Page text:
The Impact of Covid – 19 on the M&A Industry
In line with the rest of the world, Covid-19 brought the M&A industry to a standstill with a tremendous slowdown in dealmaking. After years of historic highs, driven by cheap cash and investors’ appetite for highly strategic deals, Covid-19 crisis just paralyzed the entire industry. The outbreak triggered the most intense volatility in equity markets (83%, at Lehman Brothers’ alike levels) since the global financial crisis, forcing governments and central banks to make unconventional moves to create a sense of certainty.
This report aims at understanding the implications this crisis will have over M&A market, analyzing the industry by sector and providing an overall outlook for the next future.
M&A industry 2020 Q1 data show a 16% decrease in volume (on 2019 Q1 figures), but the major impact will emerge in Q2. In fact, Covid-19 crisis is likely to have its major effects over initial, early stage deal that have now been stopped all around the world. Such effect is likely to emerge strongly in Q2 and Q3 data and last for several months. On top of the physical obstacles on the day to day job, the pandemic created huge uncertainty over valuation and earnings forecast. Without reliable financial projections, investors seem to opt for a Wait and See strategy to have a better clue of the situation. On the one hand, listed companies face shareholders pressure to keep liquidity rather than use it for M&A deals; on the other one, PE funds are waiting to have a better clue over valuations and perspectives.
Until last week of February, financial markets seemed to be careless towards COVID-19. Many market participants thought that the virus wasn’t going to be so widespread around the world but now the real situation is very different with millions of positive cases and thousands of deaths. Companies are focused on keeping their employees and businesses safe in this difficult period. Managers are being asked to make strategic decisions about their strategies in M&A sector. The trade-off is between two choices:
– Acting like the pandemic doesn’t affect the plans and completing the strategies pushing the deals through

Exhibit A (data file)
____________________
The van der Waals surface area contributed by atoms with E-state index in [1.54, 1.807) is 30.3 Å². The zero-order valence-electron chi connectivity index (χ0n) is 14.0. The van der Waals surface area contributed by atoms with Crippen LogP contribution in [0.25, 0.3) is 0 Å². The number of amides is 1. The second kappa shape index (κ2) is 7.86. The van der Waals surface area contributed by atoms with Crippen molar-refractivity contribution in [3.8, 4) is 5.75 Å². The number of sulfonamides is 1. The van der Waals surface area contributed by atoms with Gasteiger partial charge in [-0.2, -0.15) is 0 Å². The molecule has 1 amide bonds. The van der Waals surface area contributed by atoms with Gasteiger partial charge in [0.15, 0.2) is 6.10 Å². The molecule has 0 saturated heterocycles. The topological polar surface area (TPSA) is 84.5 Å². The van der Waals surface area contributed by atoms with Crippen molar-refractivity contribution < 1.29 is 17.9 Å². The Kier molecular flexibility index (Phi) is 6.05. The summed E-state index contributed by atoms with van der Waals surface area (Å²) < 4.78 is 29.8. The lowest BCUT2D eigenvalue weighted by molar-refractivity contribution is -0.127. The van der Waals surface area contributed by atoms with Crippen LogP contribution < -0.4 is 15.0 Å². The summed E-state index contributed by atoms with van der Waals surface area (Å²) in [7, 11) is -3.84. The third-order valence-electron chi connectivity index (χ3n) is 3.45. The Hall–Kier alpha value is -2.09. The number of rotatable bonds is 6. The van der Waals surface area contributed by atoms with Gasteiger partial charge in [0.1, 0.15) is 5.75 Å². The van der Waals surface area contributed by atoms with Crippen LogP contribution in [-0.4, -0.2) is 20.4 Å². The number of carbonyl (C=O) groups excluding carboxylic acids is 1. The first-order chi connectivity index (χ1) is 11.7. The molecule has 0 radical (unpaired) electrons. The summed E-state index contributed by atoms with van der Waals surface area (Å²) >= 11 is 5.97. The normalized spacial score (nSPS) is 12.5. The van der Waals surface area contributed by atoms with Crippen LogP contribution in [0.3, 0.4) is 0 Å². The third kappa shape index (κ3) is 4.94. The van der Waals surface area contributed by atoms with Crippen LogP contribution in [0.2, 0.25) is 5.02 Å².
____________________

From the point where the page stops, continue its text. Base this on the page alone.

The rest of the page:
– Keeping a prudent attitude by postponing deals to be closed in this period.
It is very complex to understand which of the two is the correct path to follow. The factors that need to be analyzed are countless and the statistics that refer to past time seem to be not enough to clarify the scenarios of an uncertain future
If we go back to the 19th of February 2020, indexes such as S&P 500 and STOXX Europe 600 were performing at record highs. Since then, when the pandemic hit Europe and the US with thousands of positives, in just a few weeks- time, returns were negative by a 30% and volatility peaked at 83% on the VIX index, at a level never reached in twelve years-time. Many economists and analysts predict a deep recession for the second half of 2020 at least.
Starting from such a compromised environment, valuations and listings for companies considered ready for an IPO or an acquisition are almost impossible to be made in a professional way, which takes into account a farsighted look towards the future. M&A industry is now in stand-by for most of the corporations. Historically, as we can see in the next chart from BCG, M&A activity has a correlation of about 80% with stock indexes.
The trend in deals was already slightly downwarding even though the volumes remained the same due to some megadeals, but now it is expected to go down very fast in the short period at least.
It is sadly confirmed by the deals which have been delayed in March, regarding industries such as cinemas in the Cineworld-Cineplex deal where the damages of this pandemic can be seriously compromising as shown by the falling share prices of the two corporations, but more in general all companies feel threatened and concerned about the operation financing and the possibility to respect business plans.
As soon as the pandemic will be over, solid companies have their opportunity to plan their future expansion.
Research demonstrates that declining valuations are the perfect occasion to complete operations able to create long-term value for dealmakers and their shareholders. Furthermore, while other companies are busy to survive and avoiding losses, a corporation can position its new business to perform better than the industry average once the crisis is over.
Some advice on the acquisitions during market bear periods appear to be an acquisition in a non-core activity, that are connected with a relative total shareholders return of 8.5% against a core activity deal which delivers a 4.6% over a one-year period. Issues can be seen also by the due diligence point of view, which is going to be more concentrated on some key aspects, such as force majeure clauses in contracts, the readiness of liquidity situation to withstand risks and the security of the supply chain. Experts indicate that operating in the M&A sector is actually very risky while markets are uncertain and downwarding so the benefits can be pursued only by those who are frequent and experienced dealmakers in this industry.